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There has always been a recurring trait of high-end restaurants that I have found to be, sincerely, stifling: the interior design. To some extent, I do understand that their potential is limited by the need to conform to a certain image whilst maintaining a functional space, but most such restaurants just seem so bland, empty and dead to me to a level that is surprising. It was a breath of fresh air, then, to see a restaurant attempt, and somewhat manage, to tap into a rarer resource in London: green space.

Location: Greenhouse, Mayfair, London

Head chef: Arnaud Bignon

Cuisine: French

Camera: iPhone 4S


Rushing to arrive on time, I had nearly missed the entrance, gently tucked away inside a garden – a feature which is both precious and rare within London, especially in such an expensive area such as Mayfair. This gives the restaurant a very intimate, private vibe to it, and sets it apart with the green, fresh tones of the natural intro. The feature, however, fails to carry itself once inside the restaurant: sure, the large windows open upon nicely on the garden, and there is some attempt to continue the theme, but fails short of completely entrancing me.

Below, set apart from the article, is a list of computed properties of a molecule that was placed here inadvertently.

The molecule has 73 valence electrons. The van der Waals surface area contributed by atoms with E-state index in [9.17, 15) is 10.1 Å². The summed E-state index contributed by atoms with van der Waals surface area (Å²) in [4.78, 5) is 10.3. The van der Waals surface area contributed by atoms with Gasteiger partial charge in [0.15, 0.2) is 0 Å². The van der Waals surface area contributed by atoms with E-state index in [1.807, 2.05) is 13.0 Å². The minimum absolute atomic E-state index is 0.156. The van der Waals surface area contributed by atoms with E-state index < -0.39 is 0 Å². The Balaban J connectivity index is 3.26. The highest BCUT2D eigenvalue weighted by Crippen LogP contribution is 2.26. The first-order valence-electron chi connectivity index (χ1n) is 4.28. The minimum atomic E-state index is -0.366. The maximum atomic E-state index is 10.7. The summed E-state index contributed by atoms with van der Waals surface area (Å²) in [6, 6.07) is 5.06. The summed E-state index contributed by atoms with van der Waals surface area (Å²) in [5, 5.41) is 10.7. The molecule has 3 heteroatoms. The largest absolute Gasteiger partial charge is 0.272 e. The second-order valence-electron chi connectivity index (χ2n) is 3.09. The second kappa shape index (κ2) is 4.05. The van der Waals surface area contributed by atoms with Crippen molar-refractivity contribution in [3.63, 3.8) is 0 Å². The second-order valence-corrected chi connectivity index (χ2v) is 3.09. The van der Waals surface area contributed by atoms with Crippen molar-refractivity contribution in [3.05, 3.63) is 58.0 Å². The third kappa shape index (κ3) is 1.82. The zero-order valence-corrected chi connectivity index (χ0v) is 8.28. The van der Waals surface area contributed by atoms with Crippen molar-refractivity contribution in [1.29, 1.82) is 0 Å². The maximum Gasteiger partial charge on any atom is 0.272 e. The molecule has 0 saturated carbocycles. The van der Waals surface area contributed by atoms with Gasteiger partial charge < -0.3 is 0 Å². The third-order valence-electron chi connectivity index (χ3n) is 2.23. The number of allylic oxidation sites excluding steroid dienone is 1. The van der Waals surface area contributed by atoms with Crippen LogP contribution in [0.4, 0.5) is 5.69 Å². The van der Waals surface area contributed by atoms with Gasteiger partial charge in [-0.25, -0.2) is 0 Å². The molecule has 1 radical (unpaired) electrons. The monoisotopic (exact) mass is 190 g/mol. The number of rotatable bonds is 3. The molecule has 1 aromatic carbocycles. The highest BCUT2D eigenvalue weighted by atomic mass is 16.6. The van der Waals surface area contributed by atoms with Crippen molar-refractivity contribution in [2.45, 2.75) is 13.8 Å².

With my iPhone 6 cruelly stolen from my hands (literally), I was downgraded (with many thanks to Kai for offering) to a 4S until I get things sorted out (until I hunt that bastard down and chop him into edible little pieces). Apologies for the lower quality of pictures – my soul was in pain.

We selected this to be our first 2015 restaurant, so decided to spoil ourselves a bit and go with the menu that offered 3 courses paired with 2 glasses of wine, together with tea and coffee. The price for this was 45£ a head – which is the general price a 2-Michelin star restaurant would charge you for this. I loved the simplicity of the menu – the main ingredient for each dish accompanied beneath by the secondary ones.

Overall, Chef Bignon’s food was delightful and the technical level of each dish was of very high level. Some, however, felt slightly awkward when it came to taste; my squid appetizer, whilst very well cooked, contained a lingering seaweed (I presume) aftertaste that reminded me of a beach where sea urchins come to die. The main dish, well cooked and solid on most grounds, had several pieces of meat with were contained a piece of silverskin (tendon, if I’m not wrong), which is unchewable and seemed more like a sloppy mistake that should not happen in a restaurant.

The deserts were – as is usual for most Michelin starred restaurants – top notch. They were fresh, interesting, playful on the dish – I specially enjoyed the Coconut, with a wonderful sour Yuzu core that complemented the sweetness very well.

The cuisine at Greenhouse still has some maturing to do, if anyone cares of my opinion. There is a definite obsession with Yuzu – unsure if because of it’s Japanese roots or for other reasons – but the dishes are playful and fresh, often fitting very well with the atmosphere the restaurant emulates. When playful, mistakes and dishes which aren’t quite there do appear, but it is a restaurant well worth checking out.

PS: I really enjoyed those little decorations at each table.

Grade: Sainthood

Greenhouse on Urbanspoon

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